anxiety, devotional, lessons learned, moving on

Communication–Anchor Series #3

Canva - Silhouette Image of Person PrayingMy grandparents planned a whole Junior Seamanship Course for us that summer—certificate and all. Part of the course was learning all of the sailing terminology and being able to respond appropriately to my grandfather’s commands whether we were in the middle of the ocean or sailing into our assigned slip at the marina. Communication was especially important when storms blew in. We had to know how to respond instantly without asking why or how. 

But during the calm times, that was when we could ask all the whys and hows we wanted. The questions and answers during the calm times brought us closer to our captain while the stories brought us closer to our grandparents. Both types of communication helped build trust, so we were prepared when the storms rose.

What does communication look like for the Christian? When everyone else deserts you, God is as close as your next prayer. When you’re lying alone on a hard, plastic chair in the emergency room in the middle of the night with your child who’s on a suicide watch, and all you can do is cry, “Oh, God,” he knows what you need. He can bring comfort and peace even then. 

When your church friends turn their backs on you because of false rumors spread by your soon-to-be-ex-husband (and church leaders—yes, for real), Jesus is right there beside you saying, “I know how it feels to be betrayed by those closest to me. Lean on my shoulder for a while.” It’s in those times that the comfort of memorized Scripture and wordless prayers are felt the most. But you can’t know that comfort if you don’t invest time in prayer and Bible reading before you get to that point. 

I know that God doesn’t always answer the way we want or when we want. But He is not on our timetable! And he always knows what’s best for us in the long run. Don’t be discouraged; keep praying.

Having trouble getting started? Me too. Here are a few ideas:

1.  Pray out loud when you walk around the neighborhood or in the park. I often pray as I walk around the pond on my breaks during the work day.

2. Write out your prayers. I find this especially useful because I can pour out my heart more easily than if I’m just trying to think about what I want to say. Writing my prayers often helps to clarify my thinking.

3. Just talk to Him like he’s sitting across the table from you at Panera Bread or on the couch next to you or riding in the front seat of the car on your way to work. Conversation with our Heavenly Father does not have to be complicated. He’s not hung up on any particular format.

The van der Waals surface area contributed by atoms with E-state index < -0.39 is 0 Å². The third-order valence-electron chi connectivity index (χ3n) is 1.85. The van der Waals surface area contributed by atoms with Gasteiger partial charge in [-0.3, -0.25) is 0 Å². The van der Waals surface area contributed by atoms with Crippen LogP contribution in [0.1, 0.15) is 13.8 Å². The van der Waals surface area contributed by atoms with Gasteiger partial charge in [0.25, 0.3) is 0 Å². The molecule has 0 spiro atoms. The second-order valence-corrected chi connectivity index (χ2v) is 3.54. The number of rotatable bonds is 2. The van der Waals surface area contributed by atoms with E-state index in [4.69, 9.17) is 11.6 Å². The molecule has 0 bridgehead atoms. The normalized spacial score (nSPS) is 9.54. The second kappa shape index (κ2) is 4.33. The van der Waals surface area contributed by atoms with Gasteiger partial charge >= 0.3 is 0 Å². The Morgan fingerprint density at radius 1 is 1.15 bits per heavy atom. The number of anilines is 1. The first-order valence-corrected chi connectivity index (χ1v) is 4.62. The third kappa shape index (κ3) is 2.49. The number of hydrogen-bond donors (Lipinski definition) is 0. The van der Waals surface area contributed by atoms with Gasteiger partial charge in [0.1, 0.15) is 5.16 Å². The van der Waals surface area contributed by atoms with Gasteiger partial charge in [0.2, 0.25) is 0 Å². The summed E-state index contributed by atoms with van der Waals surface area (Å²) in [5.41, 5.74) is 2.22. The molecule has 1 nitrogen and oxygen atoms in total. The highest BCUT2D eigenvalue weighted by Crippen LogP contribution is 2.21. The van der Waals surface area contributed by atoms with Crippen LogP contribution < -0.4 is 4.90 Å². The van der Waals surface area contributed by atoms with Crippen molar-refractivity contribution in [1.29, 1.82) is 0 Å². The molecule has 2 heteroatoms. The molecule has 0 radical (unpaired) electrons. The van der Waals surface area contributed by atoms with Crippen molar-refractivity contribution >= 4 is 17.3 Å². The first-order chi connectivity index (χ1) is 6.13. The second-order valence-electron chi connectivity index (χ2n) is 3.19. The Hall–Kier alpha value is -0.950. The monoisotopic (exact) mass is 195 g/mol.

4. When the disciples asked Jesus to teach them to pray, he taught them The Lord’s Prayer. It’s short, sweet, and to the point (Matthew 6:9-13). We can mimic it.

5. Pray Scriptures. Use the psalms or one of Paul’s prayers and personalize it with your name and the names of your loved ones. 

One of the most precious letters (yes, real ink and paper) came from my mum when I was in college. She shared that she had been and would be using Colossians 1:9-12 to pray for me. I still have that letter folded and saved inside my Bible in that passage.

6. There are many other methods. Kim at Salvaged Living has a lovely post describing six different models—and she even includes a free printable to put in your Bible or prayer journal. 

Praying helps get your anchor ready to drop when needed, and it helps hold the boat steady after you drop the anchor—it is the anchor. If you’re not prayed up before a crisis hits, your anchor may as well be buried under all the flotsam in the bottom of the hold. But praying (and reading your Bible and being involved in community) brings your anchor up to the bow of the boat, makes sure it’s secured to the boat, and has it ready to throw overboard as soon as it’s needed. 

“For this reason, since the day we heard about you, we have not stopped praying for you” (Colossians 1:9 NIV).

What’s your favorite way/place to pray? Let me know! And drop me a line to let me know how I can pray for you this coming week.

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